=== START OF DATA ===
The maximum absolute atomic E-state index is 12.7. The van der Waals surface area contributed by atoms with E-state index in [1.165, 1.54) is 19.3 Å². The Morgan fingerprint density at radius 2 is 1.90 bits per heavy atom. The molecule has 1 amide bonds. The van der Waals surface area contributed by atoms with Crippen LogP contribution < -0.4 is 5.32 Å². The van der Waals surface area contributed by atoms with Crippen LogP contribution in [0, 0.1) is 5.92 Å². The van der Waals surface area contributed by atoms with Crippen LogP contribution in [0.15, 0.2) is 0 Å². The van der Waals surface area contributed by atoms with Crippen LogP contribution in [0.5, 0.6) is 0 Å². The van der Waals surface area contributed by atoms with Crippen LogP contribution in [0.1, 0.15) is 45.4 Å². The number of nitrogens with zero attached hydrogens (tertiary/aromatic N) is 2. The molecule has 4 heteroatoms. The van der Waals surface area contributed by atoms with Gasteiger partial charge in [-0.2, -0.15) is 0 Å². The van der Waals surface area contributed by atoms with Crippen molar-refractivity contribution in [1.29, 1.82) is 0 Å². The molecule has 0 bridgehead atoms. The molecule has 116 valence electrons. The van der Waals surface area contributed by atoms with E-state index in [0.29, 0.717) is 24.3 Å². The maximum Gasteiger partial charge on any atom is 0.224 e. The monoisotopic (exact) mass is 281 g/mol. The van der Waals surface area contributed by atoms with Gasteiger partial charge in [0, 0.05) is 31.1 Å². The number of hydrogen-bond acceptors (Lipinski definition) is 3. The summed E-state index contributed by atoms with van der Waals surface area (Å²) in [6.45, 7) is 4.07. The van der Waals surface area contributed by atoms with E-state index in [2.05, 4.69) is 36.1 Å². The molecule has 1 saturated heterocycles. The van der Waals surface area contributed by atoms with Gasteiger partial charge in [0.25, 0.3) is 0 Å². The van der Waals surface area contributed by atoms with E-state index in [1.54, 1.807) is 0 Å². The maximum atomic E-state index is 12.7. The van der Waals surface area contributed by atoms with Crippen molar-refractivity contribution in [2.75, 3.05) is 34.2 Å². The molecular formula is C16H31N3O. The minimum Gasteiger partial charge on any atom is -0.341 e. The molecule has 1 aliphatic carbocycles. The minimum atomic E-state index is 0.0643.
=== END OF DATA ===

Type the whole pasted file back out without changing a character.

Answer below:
The maximum absolute atomic E-state index is 12.7. The van der Waals surface area contributed by atoms with E-state index in [1.165, 1.54) is 19.3 Å². The Morgan fingerprint density at radius 2 is 1.90 bits per heavy atom. The molecule has 1 amide bonds. The van der Waals surface area contributed by atoms with Crippen LogP contribution < -0.4 is 5.32 Å². The van der Waals surface area contributed by atoms with Crippen LogP contribution in [0, 0.1) is 5.92 Å². The van der Waals surface area contributed by atoms with Crippen LogP contribution in [0.15, 0.2) is 0 Å². The van der Waals surface area contributed by atoms with Crippen LogP contribution in [0.5, 0.6) is 0 Å². The van der Waals surface area contributed by atoms with Crippen LogP contribution in [0.1, 0.15) is 45.4 Å². The number of nitrogens with zero attached hydrogens (tertiary/aromatic N) is 2. The molecule has 4 heteroatoms. The van der Waals surface area contributed by atoms with Gasteiger partial charge in [-0.2, -0.15) is 0 Å². The van der Waals surface area contributed by atoms with Crippen molar-refractivity contribution in [1.29, 1.82) is 0 Å². The molecule has 0 bridgehead atoms. The molecule has 116 valence electrons. The van der Waals surface area contributed by atoms with E-state index in [0.29, 0.717) is 24.3 Å². The maximum Gasteiger partial charge on any atom is 0.224 e. The monoisotopic (exact) mass is 281 g/mol. The van der Waals surface area contributed by atoms with Gasteiger partial charge in [0, 0.05) is 31.1 Å². The number of hydrogen-bond acceptors (Lipinski definition) is 3. The summed E-state index contributed by atoms with van der Waals surface area (Å²) in [6.45, 7) is 4.07. The van der Waals surface area contributed by atoms with E-state index in [2.05, 4.69) is 36.1 Å². The molecule has 1 saturated heterocycles. The van der Waals surface area contributed by atoms with Gasteiger partial charge in [0.25, 0.3) is 0 Å². The van der Waals surface area contributed by atoms with E-state index in [1.54, 1.807) is 0 Å². The maximum atomic E-state index is 12.7. The van der Waals surface area contributed by atoms with Crippen molar-refractivity contribution in [2.75, 3.05) is 34.2 Å². The molecular formula is C16H31N3O. The minimum Gasteiger partial charge on any atom is -0.341 e. The molecule has 1 aliphatic carbocycles. The minimum atomic E-state index is 0.0643.